2008 Financial Crisis
Henry Paulson, who stepped down as the Chairman and CEO of Goldman Sachs to become the Treasury Secretary in 2007, played a significant role in ensuring that Goldman Sachs profited from the mortgage meltdown. Paulson was responsible for not helping Lehman Brothers, one of Goldman Sachs’ competitors, during their downfall and also ensured that AIG had enough cash injected into them to repay the $13 billion they owed Goldman Sachs. Paulson also helped Goldman Sachs convert from an investment bank to a bank holding company, which allowed them to receive $10 billion in relief and still pay its employees $11 billion in bonuses in the first half of 2009.
The 2008 worldwide economic crisis showed that people were wary of investing in convoluted financial instruments, and Goldman Sachs had to find something more real to invest in. Nevertheless, Goldman Sachs has still managed to have its best years since the mortgage meltdown, with a measly $14 million returned to the Treasury, which was less than a third of the CEO’s salary that same year. The bank was only fined tens of millions of dollars, which is simply the cost of doing business for Goldman Sachs. The investment bank’s actions and lack of regulation have meant that there have always been losers, but Goldman Sachs remains one of the biggest winners in the world of finance.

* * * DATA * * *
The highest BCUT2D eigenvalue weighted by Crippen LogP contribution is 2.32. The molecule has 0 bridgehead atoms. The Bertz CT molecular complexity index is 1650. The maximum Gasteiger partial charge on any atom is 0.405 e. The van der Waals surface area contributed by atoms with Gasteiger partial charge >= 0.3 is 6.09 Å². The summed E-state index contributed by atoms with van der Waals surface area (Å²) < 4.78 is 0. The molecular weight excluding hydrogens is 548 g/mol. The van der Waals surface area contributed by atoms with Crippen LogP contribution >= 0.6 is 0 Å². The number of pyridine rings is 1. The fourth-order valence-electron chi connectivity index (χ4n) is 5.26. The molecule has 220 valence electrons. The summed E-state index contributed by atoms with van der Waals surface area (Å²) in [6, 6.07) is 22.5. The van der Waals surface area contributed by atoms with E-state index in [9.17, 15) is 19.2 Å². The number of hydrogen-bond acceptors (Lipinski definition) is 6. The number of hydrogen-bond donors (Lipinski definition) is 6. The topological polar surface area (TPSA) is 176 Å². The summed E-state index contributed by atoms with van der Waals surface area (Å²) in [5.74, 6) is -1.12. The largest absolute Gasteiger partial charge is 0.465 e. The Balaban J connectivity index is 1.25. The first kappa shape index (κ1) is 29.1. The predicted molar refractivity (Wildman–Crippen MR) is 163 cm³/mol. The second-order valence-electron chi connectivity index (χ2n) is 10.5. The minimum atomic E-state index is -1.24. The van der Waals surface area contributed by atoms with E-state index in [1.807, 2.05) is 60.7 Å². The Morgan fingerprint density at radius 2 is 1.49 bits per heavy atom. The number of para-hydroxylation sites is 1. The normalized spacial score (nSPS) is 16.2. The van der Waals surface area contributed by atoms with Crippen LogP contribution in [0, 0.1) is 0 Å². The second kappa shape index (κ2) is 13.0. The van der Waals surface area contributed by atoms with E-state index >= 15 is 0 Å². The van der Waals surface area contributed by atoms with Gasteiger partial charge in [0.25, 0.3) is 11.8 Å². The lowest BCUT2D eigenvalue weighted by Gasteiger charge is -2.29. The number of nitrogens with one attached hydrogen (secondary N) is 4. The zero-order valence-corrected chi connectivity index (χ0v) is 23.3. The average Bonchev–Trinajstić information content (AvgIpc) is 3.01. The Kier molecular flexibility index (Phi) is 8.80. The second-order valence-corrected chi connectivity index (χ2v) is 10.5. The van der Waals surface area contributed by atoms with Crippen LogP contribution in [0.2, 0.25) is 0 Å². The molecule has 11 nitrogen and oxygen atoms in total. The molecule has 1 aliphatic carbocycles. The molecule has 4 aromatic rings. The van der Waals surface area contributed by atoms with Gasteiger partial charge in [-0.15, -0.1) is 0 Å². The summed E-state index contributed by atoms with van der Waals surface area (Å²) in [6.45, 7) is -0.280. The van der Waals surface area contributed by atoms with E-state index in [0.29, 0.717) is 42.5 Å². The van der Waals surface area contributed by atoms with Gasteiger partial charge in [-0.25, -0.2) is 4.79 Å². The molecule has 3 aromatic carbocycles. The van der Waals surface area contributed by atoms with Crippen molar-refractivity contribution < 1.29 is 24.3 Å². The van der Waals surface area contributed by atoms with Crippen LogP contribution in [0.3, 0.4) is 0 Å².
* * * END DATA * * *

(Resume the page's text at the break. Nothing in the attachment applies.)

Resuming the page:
In conclusion, Goldman Sachs has a long and storied history of navigating the financial landscape to turn profits, often at the expense of others. From the dot-com bubble of the late 90s to the mortgage meltdown of the 2000s, Goldman Sachs has positioned itself to take advantage of the loopholes in regulation and has profited greatly from economic crises. Despite receiving fines for their actions, these have been just a drop in the bucket for the investment bank, which has continued to thrive and dominate the financial industry. The connections and influence of former Goldman Sachs executives in high places have also enabled the bank to receive favourable treatment during times of crisis. The events of the past several decades demonstrate that Goldman Sachs will stop at nothing to turn a profit, and it is up to regulators to ensure that their actions do not harm the economy and the general public.